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  5. "My shoe is green."

"My shoe is green."

Translation:La mia scarpa è verde.

June 12, 2013



this is wierd... bianco, can be changed to bianca, nianchi, and also nero to nera and neri. why verde always stays the same and are there any colors that also stay the same?


Adjectives ending in e don't generally change according to gender and they also always take an I in the plural making it look masculine. But Italian also has quite a few color words that come from the name of nouns. These don't change either for gender or number. Many of those end in a, making the noun look feminine. This includes rosa, viola and ocra.



Thanks for this explanation.


Perché l'italiano è bello! XD


I most languages there are certain words that do not change from singular to plural. They are called "invariable". This is just one of them.

It's more common in those that end in "e" in the singular, but that's not a set rule. For instance, as stated below, rosa is also invariable.


But only one of them! The other is a bright pink.


Why is it la mia and not mia scarapa e' verde


I think verde and rosa always stay the same.


and blu, viola, rosa, indaco


Verde: singular, Verdi:plural.


I had expected verdA because the other color names also change.


So if "verde" is the singular feminine form of "green", what's the plural? Since it's an adjective that has to agree with its noun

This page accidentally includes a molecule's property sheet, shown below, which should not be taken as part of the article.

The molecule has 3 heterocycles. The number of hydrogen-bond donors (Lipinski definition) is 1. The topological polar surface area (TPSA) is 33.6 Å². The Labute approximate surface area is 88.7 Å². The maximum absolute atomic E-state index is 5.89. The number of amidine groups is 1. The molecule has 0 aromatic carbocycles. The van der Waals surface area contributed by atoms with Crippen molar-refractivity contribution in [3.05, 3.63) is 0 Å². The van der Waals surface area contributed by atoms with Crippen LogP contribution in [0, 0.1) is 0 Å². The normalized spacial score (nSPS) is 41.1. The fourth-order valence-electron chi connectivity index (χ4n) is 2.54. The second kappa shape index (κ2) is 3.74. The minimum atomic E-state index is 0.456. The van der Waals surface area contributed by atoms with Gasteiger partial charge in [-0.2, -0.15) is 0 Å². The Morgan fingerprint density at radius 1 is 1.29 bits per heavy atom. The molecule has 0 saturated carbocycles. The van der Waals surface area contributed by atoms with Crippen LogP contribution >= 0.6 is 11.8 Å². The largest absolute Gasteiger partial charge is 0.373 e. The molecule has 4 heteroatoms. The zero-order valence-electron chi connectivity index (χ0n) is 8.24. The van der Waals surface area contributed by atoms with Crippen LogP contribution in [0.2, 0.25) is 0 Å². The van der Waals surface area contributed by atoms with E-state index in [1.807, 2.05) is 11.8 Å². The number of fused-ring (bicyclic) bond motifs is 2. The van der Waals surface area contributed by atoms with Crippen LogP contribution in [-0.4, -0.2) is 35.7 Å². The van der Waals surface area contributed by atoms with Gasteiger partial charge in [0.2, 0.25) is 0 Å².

Verde is both singular and plural. It is invariable.


No. Plural (male and female) is verdi


Now I know that verdura (vegetables) belongs to verde (green)


Verde was actually one of the first Italian words I learned (beside food items), although I was learning French in school. We were on a car trip and some classical music came on the radio that I liked, so I asked who wrote it. My father replied Joe Green. I told him that classical composers never had names like that, so what was his real name. He responded, you may know him as Giuseppe Verde.


Why is this sentence feminine not masculine?


Because scarpa is feminine and it the subject of the sentence. Whether the shoe is owned by a man or woman doesn't affect the gender of most nouns. Only positions and roles held by people assume the gender of the person holding the position.

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